A peptide of rattlesnake venom gives superbugs the bite

A peptide of rattlesnake venom gives superbugs the bite

A new study has discovered how a fragment of the peptide crotalidicin, isolated from the venom of a South American rattlesnake, can kill bacteria without affecting healthy cells. The research has been led by professor David Andreu of Pompeu Fabra University and is published in the Journal of Biological Chemistry.



An international study has shown why a fragment of a protein from the poison of a rattlesnake could be the basis for an alternative to conventional antibiotics. The research, published in the Journal of Biological Chemistry, was led by David Andreu, head of the Proteomics and Protein Chemistry Research Group at UPF, involving researchers from Australia, Portugal, Brazil and France.

The researcher Sónia Troeira Henriques, of the Institute for Molecular Bioscience (IMB) at the University of Queensland, Australia, explains that the research is significant because of the increase in the strains of drug-resistant bacteria and the few conventional antibiotics being currently developed. “This is an example of taking what nature has given us and trying to understand how it works, so we can modify it to be more potent, more stable or more drug-like, to use as an alternative to what we have in our pharmacy now”.

The research showed the peptide fragment targets the surface of the bacteria through electrostatic attractions, caused by differences in membrane properties. The peptide is positive while the bacteria is negative, allowing it to kill the bacteria by inserting and disrupting the membrane”, Dr Henriques said. “Because the cells in the body hosting the infection are neutral, they are not disrupted”, she added.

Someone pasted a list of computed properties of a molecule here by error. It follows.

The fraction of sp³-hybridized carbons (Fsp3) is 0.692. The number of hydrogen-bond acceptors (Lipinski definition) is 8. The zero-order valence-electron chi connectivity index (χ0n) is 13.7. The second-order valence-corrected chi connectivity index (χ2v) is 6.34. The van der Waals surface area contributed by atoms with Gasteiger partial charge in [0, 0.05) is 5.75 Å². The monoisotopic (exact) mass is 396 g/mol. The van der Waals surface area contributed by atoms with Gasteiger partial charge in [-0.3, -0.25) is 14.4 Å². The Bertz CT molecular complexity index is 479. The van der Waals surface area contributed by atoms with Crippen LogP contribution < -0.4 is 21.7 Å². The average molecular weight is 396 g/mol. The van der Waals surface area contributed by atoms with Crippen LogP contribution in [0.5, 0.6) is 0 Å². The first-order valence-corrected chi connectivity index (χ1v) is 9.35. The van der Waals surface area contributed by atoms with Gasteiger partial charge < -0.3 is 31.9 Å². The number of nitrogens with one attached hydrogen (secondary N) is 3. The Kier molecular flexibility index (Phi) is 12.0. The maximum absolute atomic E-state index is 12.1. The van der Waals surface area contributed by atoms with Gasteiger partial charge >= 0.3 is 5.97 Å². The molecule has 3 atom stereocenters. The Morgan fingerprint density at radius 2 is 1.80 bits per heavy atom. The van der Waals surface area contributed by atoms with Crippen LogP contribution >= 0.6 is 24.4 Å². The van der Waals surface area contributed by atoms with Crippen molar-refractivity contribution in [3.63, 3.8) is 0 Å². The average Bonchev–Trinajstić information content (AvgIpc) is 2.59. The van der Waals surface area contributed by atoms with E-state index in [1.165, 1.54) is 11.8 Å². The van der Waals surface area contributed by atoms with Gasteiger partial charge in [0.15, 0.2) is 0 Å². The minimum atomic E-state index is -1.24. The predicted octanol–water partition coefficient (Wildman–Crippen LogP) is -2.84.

Clara Pérez-Peinado, first author of the paper and currently a PhD student with David Andreu’s team at the Department of Experimental and Health Sciences (CEXS), had previously discovered that the fragment retained the antimicrobial potency of the full peptide, but was harmless to non-bacterial cells, and, furthermore, highly resistant to serum proteases, an uncommon property in peptides showing great promise with a view to pharmacological application.

The research is being carried out on strains of bacteria including some that cause serious infections in hospitals. It is usually very difficult to attack these bacteria because they have an extra membrane and are often camouflaged by a protective capsule.

“The results suggest a promising role for this fragment of crotalidicin, and are continuing to confirm that peptides, when appropriately redesigned, are effective antibiotics against resistant bacteria”, points out David Andreu.

The researchers are involved in a research and innovation staff exchange programme funded by the European Commission within the Horizon 2020 framework. Thanks to this programme that allows mobility and knowledge transfer between institutions, Clara Pérez-Peinado has enjoyed a long stay at the Institute of Molecular Medicine, at the University of Lisbon, and David Andrew and Sira Defaus, from the same laboratory, stays of six months at the IMB in Brisbane, Australia.


Reference article:

Pérez-Peinado C, Almeida S, Domingues M, Benfield A, Freire JM, Radis-Baptista G, Gaspar D, M Castanho, Craik D, Henriques S, Veiga A, Andreu D. Mechanism of bacterial membrane permeabilization of crotalicidin (Ctn) and its fragment Ctn[15-34], antimicrobial peptides from rattlesnake venom. Journal of Biological Chemistry, February 2018.